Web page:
Of note, hydroquinone is a fairly controversial ingredient. It isn't always safe for darker skin tones and violates the Byrdie Clean Beauty Pledge. "Hydroquinone on darker skin can cause some lightening of the normal pigmentation as well as the liver spots, leading to a more blotchy final result," Miller cautions. "In rare cases, a condition called exogenous ochronosis (unexpected dark spots in the area treated) can occur if hydroquinone is used for too long." As with introducing any new ingredient or treatment to your skincare routine, consult a dermatologist before starting a hydroquinone regiment.
Talk to Your Derm About Prescription-Strength Creams
Hydroquinone is available over-the-counter at a 2 percent concentration. If those aren't working, a stronger formula may be needed. Anything over 2 percent hydroquinone requires a prescription, so you'll need to consult a dermatologist to see if a prescription is right for you. "These can work a little faster, but also may be more irritating, so should be monitored by your dermatologist." Popular products for this purpose include Obagi Clear, Glyquin, Tri-Luma, and Solaquin.
Some people may have an allergic reaction to hydroquinone, so make sure you test it on a small area first to see how you will react. You should also be diligent about wearing sunscreen while using this product to see the best results.
Some doctors prescribe Tretinoin to combat sunspots. Tretinoin is a form of vitamin A and is proven to improve the appearance of fine lines, wrinkles, and liver spots. It comes in many brand forms including Renova, Retin-A, Avita, Retacnyl, or Stieva-A. There are also generic versions available that may cost you less money.
When to See a Doctor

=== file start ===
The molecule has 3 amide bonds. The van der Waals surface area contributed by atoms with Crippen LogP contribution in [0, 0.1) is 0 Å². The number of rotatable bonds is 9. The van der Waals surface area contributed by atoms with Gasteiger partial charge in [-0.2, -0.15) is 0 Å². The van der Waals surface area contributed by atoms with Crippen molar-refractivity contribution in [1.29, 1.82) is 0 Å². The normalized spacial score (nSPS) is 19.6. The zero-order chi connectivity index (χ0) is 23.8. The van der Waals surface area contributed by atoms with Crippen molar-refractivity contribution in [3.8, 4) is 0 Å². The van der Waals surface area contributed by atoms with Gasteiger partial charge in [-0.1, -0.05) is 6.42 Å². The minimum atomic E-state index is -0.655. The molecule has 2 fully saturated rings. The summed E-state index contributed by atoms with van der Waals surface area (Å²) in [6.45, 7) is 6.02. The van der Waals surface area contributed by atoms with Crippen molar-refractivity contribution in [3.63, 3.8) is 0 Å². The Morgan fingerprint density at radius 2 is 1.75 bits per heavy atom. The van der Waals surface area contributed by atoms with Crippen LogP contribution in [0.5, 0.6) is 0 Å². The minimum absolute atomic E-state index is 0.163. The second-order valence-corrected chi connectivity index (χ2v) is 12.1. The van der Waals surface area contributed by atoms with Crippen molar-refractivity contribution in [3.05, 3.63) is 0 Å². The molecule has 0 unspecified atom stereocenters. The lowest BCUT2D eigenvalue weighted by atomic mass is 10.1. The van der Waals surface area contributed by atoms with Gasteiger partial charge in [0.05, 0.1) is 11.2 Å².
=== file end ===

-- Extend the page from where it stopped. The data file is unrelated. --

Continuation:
Liver spots or age spots often do not require medical care, as they are harmless. Those with fair skin who have had frequent sun exposure are most at risk of developing sunspots. If you aren't sure if you have age spots or something else, talk to your doctor. It is a good idea to get regular skin check-ups from a dermatologist to check for melanoma, which is a form of skin cancer.
According to experts, if your spots change in any way, then you need to have them looked at. Warning signs include:
- Spots that change in size and get larger
- Irregular borders
- Unusual color combination
- Black spots
If your age spots aren’t fading as fast as you would like with over-the-counter and lotions, talk to your doctor about in-office procedures, including peels and lasers, for faster results. Prescription creams can also work on stubborn spots.
Are liver spots caused by liver problems?
Despite the name, liver spots have nothing to do with your liver function. As noted above, liver spots—or the more accurate name of sunspots—are caused by sun exposure. It is thought the name of liver spots started because they are the same dark color of the liver—and were once mistakenly thought to be a sign of liver issues.
Can age spots turn cancerous?
No, age spots or liver spots will not progress to skin cancer and don’t require any treatment—unless you don’t like the look of them and want them removed. You should check in with your doctor if you are unsure if they are truly age spots or if your spots change shape, color, or have irregular borders.